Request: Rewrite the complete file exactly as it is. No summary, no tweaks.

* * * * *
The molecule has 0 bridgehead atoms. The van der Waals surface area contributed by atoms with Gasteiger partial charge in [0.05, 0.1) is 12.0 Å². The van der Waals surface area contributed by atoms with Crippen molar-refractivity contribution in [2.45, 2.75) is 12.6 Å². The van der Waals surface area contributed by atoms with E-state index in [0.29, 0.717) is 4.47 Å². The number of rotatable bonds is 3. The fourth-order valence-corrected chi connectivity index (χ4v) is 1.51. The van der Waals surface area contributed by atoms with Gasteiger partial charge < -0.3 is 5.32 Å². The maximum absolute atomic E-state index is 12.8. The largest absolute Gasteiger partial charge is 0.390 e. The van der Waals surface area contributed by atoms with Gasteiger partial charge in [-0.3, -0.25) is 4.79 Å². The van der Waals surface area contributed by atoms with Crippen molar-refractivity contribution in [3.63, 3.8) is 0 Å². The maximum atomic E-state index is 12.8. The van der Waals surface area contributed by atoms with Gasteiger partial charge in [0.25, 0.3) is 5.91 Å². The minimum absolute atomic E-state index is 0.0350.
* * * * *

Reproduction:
The molecule has 0 bridgehead atoms. The van der Waals surface area contributed by atoms with Gasteiger partial charge in [0.05, 0.1) is 12.0 Å². The van der Waals surface area contributed by atoms with Crippen molar-refractivity contribution in [2.45, 2.75) is 12.6 Å². The van der Waals surface area contributed by atoms with E-state index in [0.29, 0.717) is 4.47 Å². The number of rotatable bonds is 3. The fourth-order valence-corrected chi connectivity index (χ4v) is 1.51. The van der Waals surface area contributed by atoms with Gasteiger partial charge < -0.3 is 5.32 Å². The maximum absolute atomic E-state index is 12.8. The largest absolute Gasteiger partial charge is 0.390 e. The van der Waals surface area contributed by atoms with Gasteiger partial charge in [-0.3, -0.25) is 4.79 Å². The van der Waals surface area contributed by atoms with Crippen molar-refractivity contribution in [3.63, 3.8) is 0 Å². The maximum atomic E-state index is 12.8. The van der Waals surface area contributed by atoms with Gasteiger partial charge in [0.25, 0.3) is 5.91 Å². The minimum absolute atomic E-state index is 0.0350.